One day after Matt Harvey triggered yet another stir by showing up late for the team's mandatory workout, manager Terry Collins and the rest of the Mets scrambled to put the matter behind them.
"There were a lot of boys on that '86 team that didn't make practice, either," pitching coach Dan Warthen said.
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It's still unclear exactly why Harvey showed up at Citi Field only after the team had wrapped up its work for the day on Tuesday.DatabaseMatt Harvey's career startsStoryPedro thinks Mets must keep a close eye on Harvey
Warthen said the pitcher called him, Collins and trainer Ray Ramirez to explain that he was delayed by heavy traffic. Later, Collins said the pitcher told him he had lost track of time. Harvey, who did not take questions, did not elaborate.
"Why he wasn't here? I don't care," Collins said a day later. "The only thing I care about is he wasn't here, and so that I have to worry about and that I have to take care of and I have."
Collins made light of the situation, insisting once more that the infraction was relatively minor.
"I know you guys have never done anything wrong, never been late for anything," Collins said.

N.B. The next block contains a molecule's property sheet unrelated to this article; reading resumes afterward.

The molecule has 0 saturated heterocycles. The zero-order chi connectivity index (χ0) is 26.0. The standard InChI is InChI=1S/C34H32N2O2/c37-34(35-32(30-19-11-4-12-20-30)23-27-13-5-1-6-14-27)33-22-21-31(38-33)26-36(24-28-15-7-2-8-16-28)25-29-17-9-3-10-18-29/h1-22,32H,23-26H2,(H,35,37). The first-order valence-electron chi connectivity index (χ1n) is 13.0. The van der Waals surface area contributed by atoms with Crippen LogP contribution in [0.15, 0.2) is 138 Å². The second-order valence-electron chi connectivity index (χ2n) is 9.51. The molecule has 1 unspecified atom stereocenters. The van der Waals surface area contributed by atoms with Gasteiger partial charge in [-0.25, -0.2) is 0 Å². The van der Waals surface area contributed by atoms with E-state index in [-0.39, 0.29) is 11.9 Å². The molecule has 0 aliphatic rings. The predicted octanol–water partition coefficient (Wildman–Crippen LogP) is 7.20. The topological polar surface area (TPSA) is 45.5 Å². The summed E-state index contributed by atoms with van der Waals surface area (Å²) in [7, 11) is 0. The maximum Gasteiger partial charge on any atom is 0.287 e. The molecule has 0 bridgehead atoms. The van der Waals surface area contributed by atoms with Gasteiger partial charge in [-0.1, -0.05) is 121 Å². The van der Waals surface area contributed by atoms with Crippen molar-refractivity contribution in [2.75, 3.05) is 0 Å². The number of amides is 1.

Harvey, who has been fined an undisclosed amount, arrived on time for yesterday's workout. According to Collins, he was again "extremely apologetic" to his teammates, just as he was the day before when addressing the group.
"We're going to make sure Matt gets to the plane and gets on board," Collins said. "So he'll be with us tomorrow to work out, I think."
As for any clubhouse fallout, Collins said the team's veterans have addressed the matter. In the aftermath of Harvey's late show, Mets captain David Wright was visibly agitated by the situation, and didn't bother to hide his feelings in pointed comments regarding the pitcher.
Even Collins, who has downplayed the incident, admitted that the distraction was not appreciated. When asked if Harvey's tardiness had annoyed the team, Collins acknowledged, "We all were."
But on Thursday, rightfielder Curtis Granderson took a more diplomatic approach.
"First and foremost, he was here, he was just late," Granderson said. "We're all late at some point in time. I was late in spring training."
Ultimately, Granderson said, Harvey ran on the field and got a workout in, thus accomplishing his goals for the day albeit an hour late. He called the mistake just one of many that can be made by players over the course of a long season.
"I don't think anybody on the team has looked at it as any more than that," Granderson said. "He's going to be ready to play for us."
Harvey is slated to pitch in Game 3 of the NLDS against the Dodgers at Citi Field on Monday. He will be opposed by lefty Brett Anderson.
Collins said the Mets' focus sits squarely on the Dodgers, the organization that years ago launched the manager's coaching career.
"I'm peeing my pants right now, so I'm a little fired up," Collins said, before he cracked a smile. "Like I said, when we land in Los Angeles, it's going to be exciting. You guys know my background with the Dodgers. If I had to pick somebody that I wish I could certainly play my first playoff game, it would be against the Los Angeles Dodgers."